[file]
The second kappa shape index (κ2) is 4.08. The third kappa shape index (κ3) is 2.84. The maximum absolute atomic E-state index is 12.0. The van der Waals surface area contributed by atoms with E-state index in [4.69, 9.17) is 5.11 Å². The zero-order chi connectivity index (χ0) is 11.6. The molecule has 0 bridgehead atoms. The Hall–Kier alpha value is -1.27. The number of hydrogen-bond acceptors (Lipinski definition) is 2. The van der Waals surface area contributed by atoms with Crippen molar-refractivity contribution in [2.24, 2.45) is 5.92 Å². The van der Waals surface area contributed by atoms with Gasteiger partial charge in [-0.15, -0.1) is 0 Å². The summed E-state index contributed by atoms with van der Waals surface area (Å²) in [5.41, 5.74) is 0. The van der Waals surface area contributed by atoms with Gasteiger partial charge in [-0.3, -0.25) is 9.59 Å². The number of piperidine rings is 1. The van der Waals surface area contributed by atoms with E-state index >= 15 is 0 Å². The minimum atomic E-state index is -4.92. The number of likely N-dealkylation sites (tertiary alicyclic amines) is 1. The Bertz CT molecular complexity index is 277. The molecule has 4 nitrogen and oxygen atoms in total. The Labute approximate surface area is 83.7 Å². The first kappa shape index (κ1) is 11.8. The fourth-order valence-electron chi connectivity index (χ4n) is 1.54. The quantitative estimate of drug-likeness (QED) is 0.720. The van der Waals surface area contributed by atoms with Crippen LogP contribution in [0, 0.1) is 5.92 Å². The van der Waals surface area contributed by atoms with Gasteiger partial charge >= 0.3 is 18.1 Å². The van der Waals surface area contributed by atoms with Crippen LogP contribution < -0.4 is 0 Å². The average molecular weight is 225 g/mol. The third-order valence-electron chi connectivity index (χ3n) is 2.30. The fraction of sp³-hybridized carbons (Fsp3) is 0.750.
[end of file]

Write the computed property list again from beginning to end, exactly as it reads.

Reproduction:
The second kappa shape index (κ2) is 4.08. The third kappa shape index (κ3) is 2.84. The maximum absolute atomic E-state index is 12.0. The van der Waals surface area contributed by atoms with E-state index in [4.69, 9.17) is 5.11 Å². The zero-order chi connectivity index (χ0) is 11.6. The molecule has 0 bridgehead atoms. The Hall–Kier alpha value is -1.27. The number of hydrogen-bond acceptors (Lipinski definition) is 2. The van der Waals surface area contributed by atoms with Crippen molar-refractivity contribution in [2.24, 2.45) is 5.92 Å². The van der Waals surface area contributed by atoms with Gasteiger partial charge in [-0.15, -0.1) is 0 Å². The summed E-state index contributed by atoms with van der Waals surface area (Å²) in [5.41, 5.74) is 0. The van der Waals surface area contributed by atoms with Gasteiger partial charge in [-0.3, -0.25) is 9.59 Å². The number of piperidine rings is 1. The van der Waals surface area contributed by atoms with E-state index >= 15 is 0 Å². The minimum atomic E-state index is -4.92. The number of likely N-dealkylation sites (tertiary alicyclic amines) is 1. The Bertz CT molecular complexity index is 277. The molecule has 4 nitrogen and oxygen atoms in total. The Labute approximate surface area is 83.7 Å². The first kappa shape index (κ1) is 11.8. The fourth-order valence-electron chi connectivity index (χ4n) is 1.54. The quantitative estimate of drug-likeness (QED) is 0.720. The van der Waals surface area contributed by atoms with Crippen LogP contribution in [0, 0.1) is 5.92 Å². The van der Waals surface area contributed by atoms with Gasteiger partial charge >= 0.3 is 18.1 Å². The van der Waals surface area contributed by atoms with Crippen LogP contribution < -0.4 is 0 Å². The average molecular weight is 225 g/mol. The third-order valence-electron chi connectivity index (χ3n) is 2.30. The fraction of sp³-hybridized carbons (Fsp3) is 0.750.